It helps to remember that, even though the court cards (and to an extent, other ‘people cards’ such as The Empress) are often referred to as ‘characters’, they are pretty one-dimensional. If they represent a person at all, then this is simply one SIDE of them, never a complete person. I’ve got a little Knight of Wands in me, some Queen of Swords (I like to think) and plenty of Page of Cups. And more besides. Gender is completely irrelevant.

      It’s interesting finding out what people think about ‘masculine/feminine’ – as this is not actually the same as ‘male/female’. I understand people’s defence of using the mas/fem terminology but as someone who wants to fight and destroy gender binary in other areas of my life, I prefer to just move away from that terminology altogether – it just seems to reinforce old ideas. There are plenty of other words we can use which are not so gendered.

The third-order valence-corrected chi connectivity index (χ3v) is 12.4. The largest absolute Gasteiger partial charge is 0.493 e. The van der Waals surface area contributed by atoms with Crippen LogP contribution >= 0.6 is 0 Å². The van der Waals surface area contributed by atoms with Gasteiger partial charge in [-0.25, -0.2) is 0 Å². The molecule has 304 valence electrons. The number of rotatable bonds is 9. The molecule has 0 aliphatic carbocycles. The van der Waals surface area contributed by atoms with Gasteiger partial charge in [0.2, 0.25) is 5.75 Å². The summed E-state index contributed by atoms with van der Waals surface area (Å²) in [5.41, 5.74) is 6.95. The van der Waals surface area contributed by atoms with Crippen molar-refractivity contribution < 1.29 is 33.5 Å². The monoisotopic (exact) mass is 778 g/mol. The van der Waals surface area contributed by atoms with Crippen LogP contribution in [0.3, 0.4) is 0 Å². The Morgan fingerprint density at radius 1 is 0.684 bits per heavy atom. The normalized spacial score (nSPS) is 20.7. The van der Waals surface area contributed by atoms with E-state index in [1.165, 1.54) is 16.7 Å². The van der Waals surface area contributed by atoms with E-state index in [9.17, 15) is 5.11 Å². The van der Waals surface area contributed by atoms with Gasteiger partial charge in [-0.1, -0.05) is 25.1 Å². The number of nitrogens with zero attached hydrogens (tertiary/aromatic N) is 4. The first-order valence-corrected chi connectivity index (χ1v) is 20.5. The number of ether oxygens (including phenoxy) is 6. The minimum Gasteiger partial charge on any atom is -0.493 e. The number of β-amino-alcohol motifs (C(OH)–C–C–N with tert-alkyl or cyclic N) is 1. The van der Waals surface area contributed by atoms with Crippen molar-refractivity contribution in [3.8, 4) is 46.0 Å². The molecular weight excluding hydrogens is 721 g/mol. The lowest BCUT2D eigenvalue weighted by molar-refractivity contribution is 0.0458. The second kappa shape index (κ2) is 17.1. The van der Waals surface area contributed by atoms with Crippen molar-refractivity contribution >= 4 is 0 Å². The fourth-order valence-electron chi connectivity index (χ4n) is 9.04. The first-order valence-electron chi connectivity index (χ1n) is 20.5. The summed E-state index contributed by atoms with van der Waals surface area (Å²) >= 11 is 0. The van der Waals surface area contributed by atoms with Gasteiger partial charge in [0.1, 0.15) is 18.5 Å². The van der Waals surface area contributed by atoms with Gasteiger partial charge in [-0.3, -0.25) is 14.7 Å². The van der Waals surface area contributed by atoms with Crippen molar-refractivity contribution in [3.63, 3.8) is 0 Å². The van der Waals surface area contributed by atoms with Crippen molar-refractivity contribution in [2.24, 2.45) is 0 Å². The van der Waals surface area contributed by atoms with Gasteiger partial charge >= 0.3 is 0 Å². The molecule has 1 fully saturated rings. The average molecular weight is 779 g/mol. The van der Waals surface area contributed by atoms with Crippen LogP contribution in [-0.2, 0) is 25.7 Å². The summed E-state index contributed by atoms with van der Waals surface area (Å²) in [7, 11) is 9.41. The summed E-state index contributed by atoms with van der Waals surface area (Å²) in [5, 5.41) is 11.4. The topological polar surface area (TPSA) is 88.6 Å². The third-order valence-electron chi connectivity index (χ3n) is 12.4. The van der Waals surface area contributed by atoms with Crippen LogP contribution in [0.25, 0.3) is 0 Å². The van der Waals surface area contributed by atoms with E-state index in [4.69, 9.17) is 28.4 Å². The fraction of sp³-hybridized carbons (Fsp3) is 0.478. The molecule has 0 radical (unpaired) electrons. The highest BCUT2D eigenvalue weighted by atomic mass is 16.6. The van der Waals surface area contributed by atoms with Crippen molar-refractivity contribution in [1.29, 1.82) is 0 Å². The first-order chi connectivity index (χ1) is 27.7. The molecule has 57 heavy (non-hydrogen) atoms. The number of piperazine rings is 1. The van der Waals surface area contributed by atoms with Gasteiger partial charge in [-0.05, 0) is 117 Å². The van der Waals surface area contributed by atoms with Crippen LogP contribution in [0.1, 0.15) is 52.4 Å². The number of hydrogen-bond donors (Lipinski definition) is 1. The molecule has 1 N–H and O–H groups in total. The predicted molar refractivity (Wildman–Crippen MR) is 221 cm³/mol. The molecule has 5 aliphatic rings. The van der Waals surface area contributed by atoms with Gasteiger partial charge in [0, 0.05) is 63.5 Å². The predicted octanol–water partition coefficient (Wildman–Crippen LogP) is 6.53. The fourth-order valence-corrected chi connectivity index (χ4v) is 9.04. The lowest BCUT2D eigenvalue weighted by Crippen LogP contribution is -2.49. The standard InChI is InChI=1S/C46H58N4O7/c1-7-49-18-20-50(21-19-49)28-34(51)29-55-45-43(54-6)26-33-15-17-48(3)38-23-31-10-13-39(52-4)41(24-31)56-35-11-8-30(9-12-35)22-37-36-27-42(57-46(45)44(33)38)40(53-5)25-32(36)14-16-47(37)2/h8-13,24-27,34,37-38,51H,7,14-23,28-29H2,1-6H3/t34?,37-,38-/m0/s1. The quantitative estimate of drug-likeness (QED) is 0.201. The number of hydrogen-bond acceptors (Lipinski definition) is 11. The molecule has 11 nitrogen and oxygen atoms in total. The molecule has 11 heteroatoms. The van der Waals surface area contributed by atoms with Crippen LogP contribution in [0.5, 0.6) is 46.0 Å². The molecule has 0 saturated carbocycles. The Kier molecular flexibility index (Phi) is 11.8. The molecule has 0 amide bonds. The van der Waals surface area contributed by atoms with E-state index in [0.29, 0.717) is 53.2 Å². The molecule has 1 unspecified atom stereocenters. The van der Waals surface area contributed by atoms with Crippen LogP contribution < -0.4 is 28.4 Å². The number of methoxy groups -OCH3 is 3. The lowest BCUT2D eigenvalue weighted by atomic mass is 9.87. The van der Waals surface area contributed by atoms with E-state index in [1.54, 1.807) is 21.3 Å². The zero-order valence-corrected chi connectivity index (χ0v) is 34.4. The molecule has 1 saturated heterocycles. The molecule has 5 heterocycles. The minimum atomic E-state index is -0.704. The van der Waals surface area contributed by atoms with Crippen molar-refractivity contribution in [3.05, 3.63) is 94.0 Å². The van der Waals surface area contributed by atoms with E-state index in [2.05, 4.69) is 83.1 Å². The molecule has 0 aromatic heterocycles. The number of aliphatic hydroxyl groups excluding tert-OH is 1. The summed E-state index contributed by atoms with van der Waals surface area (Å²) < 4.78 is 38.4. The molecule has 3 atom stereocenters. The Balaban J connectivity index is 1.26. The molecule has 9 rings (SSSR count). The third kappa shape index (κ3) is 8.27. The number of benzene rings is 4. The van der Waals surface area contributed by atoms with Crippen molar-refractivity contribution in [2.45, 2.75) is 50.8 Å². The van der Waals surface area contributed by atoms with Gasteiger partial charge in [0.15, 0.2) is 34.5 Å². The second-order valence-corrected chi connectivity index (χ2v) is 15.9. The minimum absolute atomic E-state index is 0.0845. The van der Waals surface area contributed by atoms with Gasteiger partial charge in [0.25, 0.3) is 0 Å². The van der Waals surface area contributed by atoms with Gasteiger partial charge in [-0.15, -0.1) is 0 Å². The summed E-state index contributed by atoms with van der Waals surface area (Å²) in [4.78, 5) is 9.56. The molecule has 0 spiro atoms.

Here’s a post I wrote about it a few years ago… http://littleredtarot.com/passivity-and-activity/

      • I like the point you made in your post about the High Priestess actually being an active figure, in that she actively explores the hidden and looks for meaning.

        I think what’s been missing from my ideas about gender and tarot is that kind of re-framing and re-formulating. Back when I first learned the cards, my attitude was more to just ignore the aspects that bothered me, rather than doing the work of imagining the archetypes in ways that divorced their meanings from reductive ideals. I wasn’t comfortable with the idea of breaking from the book, I think because I saw tarot more as a set system of cool, esoteric wisdom and not a personal system of cool, evolving symbols to play with.

        The result of all that seems to be that my weaknesses as a reader have stemmed from the stuff I glossed over. So now I have some reclaiming to do, if I want to be a well-rounded reader.